"People from Rocky Boy who live in Havre, Great Falls, Missoula, Billings and out of state were completely in the dark on this election," the opinion said. Some elderly people who leave home infrequently were unaware of the election, and those who were aware were prevented by bad weather from going to the polls, the document said.
"The cars weren't starting. The snow was hip-pocket deep up here," Belgarde said Thursday. "I had to call for a snowplow just to get my vehicle out."
The opinion said many people living in secluded areas of the reservation do not subscribe to newspapers and were unaware of the election.
Belgarde said during the interview Thursday that he believes the results of the secretarial election would have been different had a greater percentage of people been informed about it.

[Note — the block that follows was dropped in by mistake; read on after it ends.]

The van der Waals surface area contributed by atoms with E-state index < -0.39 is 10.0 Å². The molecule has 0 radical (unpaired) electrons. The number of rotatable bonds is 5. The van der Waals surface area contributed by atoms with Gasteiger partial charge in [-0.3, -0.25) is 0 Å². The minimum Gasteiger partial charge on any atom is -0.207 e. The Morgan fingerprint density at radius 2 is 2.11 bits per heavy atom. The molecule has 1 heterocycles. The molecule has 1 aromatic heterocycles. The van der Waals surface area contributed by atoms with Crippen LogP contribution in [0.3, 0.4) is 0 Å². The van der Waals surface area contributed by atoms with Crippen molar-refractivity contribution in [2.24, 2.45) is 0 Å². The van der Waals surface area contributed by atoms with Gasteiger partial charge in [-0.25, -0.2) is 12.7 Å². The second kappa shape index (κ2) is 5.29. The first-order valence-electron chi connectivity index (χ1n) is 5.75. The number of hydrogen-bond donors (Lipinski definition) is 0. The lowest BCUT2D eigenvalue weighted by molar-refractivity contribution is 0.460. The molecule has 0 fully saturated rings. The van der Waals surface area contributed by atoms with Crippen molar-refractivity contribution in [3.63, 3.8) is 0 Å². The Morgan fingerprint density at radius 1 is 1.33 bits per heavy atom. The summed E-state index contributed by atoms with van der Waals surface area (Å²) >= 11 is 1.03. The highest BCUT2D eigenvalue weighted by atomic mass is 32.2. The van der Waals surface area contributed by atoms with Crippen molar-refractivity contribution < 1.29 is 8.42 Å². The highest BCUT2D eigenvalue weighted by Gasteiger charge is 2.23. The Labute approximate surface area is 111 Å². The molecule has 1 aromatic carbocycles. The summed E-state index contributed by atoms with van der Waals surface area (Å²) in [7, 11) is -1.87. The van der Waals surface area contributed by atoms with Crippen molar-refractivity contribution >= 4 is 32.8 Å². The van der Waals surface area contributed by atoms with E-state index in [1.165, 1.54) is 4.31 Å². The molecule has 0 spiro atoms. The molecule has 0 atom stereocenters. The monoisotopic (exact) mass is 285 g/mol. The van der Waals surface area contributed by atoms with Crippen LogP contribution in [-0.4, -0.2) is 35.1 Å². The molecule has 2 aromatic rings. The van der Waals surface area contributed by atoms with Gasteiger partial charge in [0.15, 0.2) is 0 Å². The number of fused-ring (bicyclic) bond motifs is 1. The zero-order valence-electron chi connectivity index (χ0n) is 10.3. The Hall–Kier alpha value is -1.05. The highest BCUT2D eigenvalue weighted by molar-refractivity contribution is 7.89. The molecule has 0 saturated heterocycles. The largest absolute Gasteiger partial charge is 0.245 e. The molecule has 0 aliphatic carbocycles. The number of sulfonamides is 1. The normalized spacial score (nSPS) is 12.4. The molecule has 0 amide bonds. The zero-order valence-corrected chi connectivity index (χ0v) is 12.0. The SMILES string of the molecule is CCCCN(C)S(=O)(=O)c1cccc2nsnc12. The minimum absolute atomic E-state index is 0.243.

"I think if this was done during the primaries or during the general election in November, it would have been more fair to the people of Rocky Boy," he said. "Off-year elections are not an accurate representation."
BIA regional tribal operations officer Jim Steele declined to comment about the opinion. He said the regional office has not yet approved the secretarial election.
"We're reviewing the process and reviewing the results," he said.
Tribal chair Alvin Windy Boy Sr. could not be reached for comment today. Vice chair Bruce Sunchild did not return phone calls seeking comment.